The Cubicle Clean Sweep

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It’s a chore for Jeanine Daugherty to find anything on her desk, her car resembles a portable storage bin, and her home is deco- rated with mountains of magazines and paperwork. Daugherty decided she wanted to start the new year off with a lighter load. Executive/life coach Gaby Jordan helped her uncover the emotional issues beneath all that disorder.

Clutter is defined as some- thing that impedes your vision. When I began working with Gaby, she asked me to write down my vision for how I would like to live in the present tense as if it already existed. I wrote, “I have a life clear of visual and mental clutter that allows me to be my complete, unrestricted, creative self.”

For the actual decluttering, I started with one task: cleaning my desk at work. Gaby gave me two days to complete this task, and if I didn’t finish it, I’d have to do something I don’t like to do. So I had the incentive to achieve my goal.

Next, I wrote down why I keep stuff instead of throwing it away. I began to realize that everything I kept was based on “mights” (as in, “I might use this one day”) and not definites. I also saw that my tendency to clutter was connected to what I’d experienced as a child. As the youngest of four girls, a lot of my things were hand-me-downs. Back then, I’d said to myself, ‘I am going to have a lot of things one day so I can pass them down.’ That led me to fill my home with unnecessary items, which kept me from having the peace that comes with a clear space.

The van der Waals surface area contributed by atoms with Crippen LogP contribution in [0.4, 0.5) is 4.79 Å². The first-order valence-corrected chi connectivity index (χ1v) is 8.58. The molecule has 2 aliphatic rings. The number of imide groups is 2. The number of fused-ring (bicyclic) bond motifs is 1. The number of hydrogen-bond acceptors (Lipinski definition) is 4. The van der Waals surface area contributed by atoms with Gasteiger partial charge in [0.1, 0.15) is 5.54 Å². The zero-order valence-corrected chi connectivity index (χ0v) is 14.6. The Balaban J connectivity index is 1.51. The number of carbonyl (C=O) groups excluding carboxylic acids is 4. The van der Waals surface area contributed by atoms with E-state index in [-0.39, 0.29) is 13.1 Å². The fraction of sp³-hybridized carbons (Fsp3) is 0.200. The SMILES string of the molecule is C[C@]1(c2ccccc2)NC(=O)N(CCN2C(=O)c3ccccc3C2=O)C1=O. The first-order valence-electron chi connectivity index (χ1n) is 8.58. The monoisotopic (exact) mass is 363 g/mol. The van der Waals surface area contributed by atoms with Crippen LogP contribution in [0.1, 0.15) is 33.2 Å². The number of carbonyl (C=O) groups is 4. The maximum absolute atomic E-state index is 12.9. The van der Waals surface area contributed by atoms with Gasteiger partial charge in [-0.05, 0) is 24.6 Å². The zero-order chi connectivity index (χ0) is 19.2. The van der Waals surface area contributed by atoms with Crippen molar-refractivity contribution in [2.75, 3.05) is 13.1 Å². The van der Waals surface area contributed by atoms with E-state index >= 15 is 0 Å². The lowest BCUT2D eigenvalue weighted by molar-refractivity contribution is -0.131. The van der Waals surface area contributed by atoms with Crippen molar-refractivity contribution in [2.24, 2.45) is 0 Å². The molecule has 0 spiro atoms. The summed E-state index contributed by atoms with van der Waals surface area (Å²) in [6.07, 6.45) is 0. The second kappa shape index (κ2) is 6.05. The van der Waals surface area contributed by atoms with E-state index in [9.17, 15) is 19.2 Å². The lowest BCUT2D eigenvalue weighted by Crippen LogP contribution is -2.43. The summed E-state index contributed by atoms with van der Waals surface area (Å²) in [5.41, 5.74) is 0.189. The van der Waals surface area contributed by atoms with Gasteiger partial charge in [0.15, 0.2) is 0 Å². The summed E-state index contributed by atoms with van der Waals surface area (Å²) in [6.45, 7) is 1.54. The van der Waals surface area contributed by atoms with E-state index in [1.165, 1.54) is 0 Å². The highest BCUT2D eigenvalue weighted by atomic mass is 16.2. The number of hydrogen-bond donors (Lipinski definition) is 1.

Every time I want to hold onto something I don’t need, I look at a log that I created for myself—a list of behaviors that could hinder me from living out my vision. The log includes issues such as having too many commitments and difficulty saying no, and starting a new project before completing a current one. Reviewing this list keeps me focused on my goal.

After just a couple of weeks of implementing these strategies, I saw a difference. I have a whole house I want to clean next, but I’ve learned I must take my time and make my projects reasonable.  For 2012, that’s my mission.

Decluttering Tool Kit

Gaby Jordan, president of the education division for the Handel Group, says that anyone can conquer the clutterer within. Here is her advice:

Why you need to create a vision: “You’re authoring your life. In your world, what would that look like? Get clear about where you want to be instead of where you’re stuck. The actions you take are consistent with getting you to that vision.”

How to pay attention to what you tell yourself: “Keep a log of the conversation in your head when you decide not to clean up. When you’re about to backslide, catch that voice—and practice replacing it with a new conversation about the vision you now have for yourself.”